One afternoon in the summer of 1999, my family was at Hogle Zoo in Salt Lake City. As we walked toward the polar bear exhibit ("Hey look! Some sleeping bears!"), I suddenly felt an excruciating pain in the left side of my chest. As it continued to get worse, I realized that I may be having a heart attack, which seemed ridiculous to me as a 16-year old. I remember thinking, "What the heck is going on? I don't eat THAT bad!". The pain continued to intensify and my parents quickly decided to take me to the emergency room (sorry polar bears....next time). Once we made it to the hospital, the pain had started to subside. However, we still decided to get a chest x-ray and some other tests on my heart. To the doctor's confusion, my heart looked and acted perfectly fine and he could not give a reason for the pain I had felt (I promise I'm not a hypochondriac!), so we went home. Over the next two years, these unusual sharp pain in the left side of my chest would return for a few minutes every couple of months. I found that if I just laid down and tried to wait it out, the pain would usually go away. Eventually I got used to it.
However, on October 15th, 2001, as I was shopping at the mall, suddenly the obnoxious pain came back again. I thought, "Here we go again. Just wait it out." But this time was different. By the next day, the pain had not subsided, and I could hardly take a breath. When I leaned forward or backwards, it felt like something inside of me was actually moving around. My parents decided it was time to take me back to the emergency room. After another round of x-rays, I was informed that my left lung had collapsed due to a condition known as "spontaneous pneumothorax". As far as I understand it, spontaneous pneumothorax is a congenital factor (not really a disease) that will sometimes cause the lungs of tall, skinny, (good-looking) young men to collapse. Due to the skinny frame, the chest cavity grows too tall and the lungs don't develop quite right. Small air pockets called "blebs" (I'm not joking. Look it up!) develop on the outside of the lungs. The blebs will then sometimes spontaneously rupture for no good reason. I've long tried to find some correlation for why the blebs rupture, but in my case, I was never doing anything unusual at the time of a collapse. Typically, a collapse would occur when I was playing Nintendo (See? Video games ARE violent!), walking, or even just reading a book.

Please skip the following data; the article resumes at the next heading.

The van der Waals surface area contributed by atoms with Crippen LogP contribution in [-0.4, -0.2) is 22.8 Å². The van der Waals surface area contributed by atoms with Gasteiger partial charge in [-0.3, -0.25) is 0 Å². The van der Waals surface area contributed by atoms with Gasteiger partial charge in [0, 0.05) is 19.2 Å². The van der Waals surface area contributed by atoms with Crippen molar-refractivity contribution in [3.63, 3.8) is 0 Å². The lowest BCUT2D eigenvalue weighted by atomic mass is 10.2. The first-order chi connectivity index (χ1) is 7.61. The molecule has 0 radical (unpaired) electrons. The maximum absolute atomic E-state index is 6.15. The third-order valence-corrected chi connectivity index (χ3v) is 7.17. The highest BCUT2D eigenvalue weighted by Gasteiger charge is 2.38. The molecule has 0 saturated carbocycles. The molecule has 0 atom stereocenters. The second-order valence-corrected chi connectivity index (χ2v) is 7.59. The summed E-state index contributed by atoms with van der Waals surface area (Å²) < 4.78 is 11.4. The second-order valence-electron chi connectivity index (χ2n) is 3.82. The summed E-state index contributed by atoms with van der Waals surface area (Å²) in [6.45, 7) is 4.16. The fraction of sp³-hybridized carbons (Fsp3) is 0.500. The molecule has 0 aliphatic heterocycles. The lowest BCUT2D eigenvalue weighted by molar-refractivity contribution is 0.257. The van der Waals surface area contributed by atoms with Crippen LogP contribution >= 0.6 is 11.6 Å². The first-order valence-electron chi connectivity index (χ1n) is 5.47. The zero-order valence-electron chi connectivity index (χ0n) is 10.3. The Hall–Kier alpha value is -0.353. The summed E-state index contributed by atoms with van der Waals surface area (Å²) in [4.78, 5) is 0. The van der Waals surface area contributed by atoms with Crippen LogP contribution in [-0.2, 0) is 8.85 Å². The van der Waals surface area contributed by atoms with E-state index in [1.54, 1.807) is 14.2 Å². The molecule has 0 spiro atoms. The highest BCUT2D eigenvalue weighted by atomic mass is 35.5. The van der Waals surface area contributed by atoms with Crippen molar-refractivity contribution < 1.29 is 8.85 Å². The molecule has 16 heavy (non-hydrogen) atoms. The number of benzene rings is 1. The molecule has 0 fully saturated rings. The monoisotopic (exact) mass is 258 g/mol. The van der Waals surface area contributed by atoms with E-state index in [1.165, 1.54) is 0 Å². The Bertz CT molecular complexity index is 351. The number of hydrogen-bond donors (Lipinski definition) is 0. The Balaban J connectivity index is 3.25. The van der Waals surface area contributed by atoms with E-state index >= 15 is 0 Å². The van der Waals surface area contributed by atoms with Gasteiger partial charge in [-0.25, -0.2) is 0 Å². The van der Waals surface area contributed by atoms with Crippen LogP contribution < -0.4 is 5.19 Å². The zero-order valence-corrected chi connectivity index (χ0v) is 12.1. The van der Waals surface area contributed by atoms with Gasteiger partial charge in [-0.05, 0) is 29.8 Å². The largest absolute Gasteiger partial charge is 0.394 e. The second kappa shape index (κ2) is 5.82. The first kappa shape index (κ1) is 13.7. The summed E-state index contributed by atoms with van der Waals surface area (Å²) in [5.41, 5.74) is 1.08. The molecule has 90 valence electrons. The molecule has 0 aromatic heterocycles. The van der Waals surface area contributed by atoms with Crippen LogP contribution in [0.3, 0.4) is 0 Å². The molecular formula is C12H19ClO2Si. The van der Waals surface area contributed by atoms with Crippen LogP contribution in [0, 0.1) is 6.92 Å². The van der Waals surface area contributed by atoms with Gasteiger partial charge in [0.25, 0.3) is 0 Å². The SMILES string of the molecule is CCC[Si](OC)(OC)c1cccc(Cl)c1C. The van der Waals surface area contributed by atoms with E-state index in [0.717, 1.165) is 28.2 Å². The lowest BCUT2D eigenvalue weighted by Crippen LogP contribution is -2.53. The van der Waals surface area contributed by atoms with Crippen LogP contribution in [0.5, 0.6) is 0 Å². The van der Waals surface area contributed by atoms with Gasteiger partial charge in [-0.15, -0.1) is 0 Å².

On October 17th, I went back to the hospital for emergency surgery. Dr. Michael Collins (my all-time favorite Catholic) inserted a chest tube through my ribs and into my lung. The chest tube helped to keep my lung inflated while Dr. Collins performed a surgery known as a pleurodesis thoracoscopy, in which my lung would essentially be "roughed up" and abrased to the outside of the chest wall. I have always pictured the surgery as Dr. Collins using sandpaper to make the outside of my lung nice and bloody so that it would scar together to the chest wall (sorry to be gruesome). Therefore, in the event of a future bleb rupture, the lung would hopefully stay inflated since it was stuck to the chest wall. The surgery was successful, but I had to stay in the hospital for nine days to make sure my lung didn't collapse again. During that first stay in the hospital, more than 120 people came to visit me. I felt incredibly loved, and to this day, I am still extremely grateful for everyone who cared for and prayed for me. Throughout the entire ordeal, my mom was always right there by my side. She worried about me so much, and I knew that if she could, she would have traded me places so that I wouldn't have to suffer.
|Love ya, mom.|
|My mom made a cardboard cut-out of me so that I could be a part of the pictures at Amy's wedding.|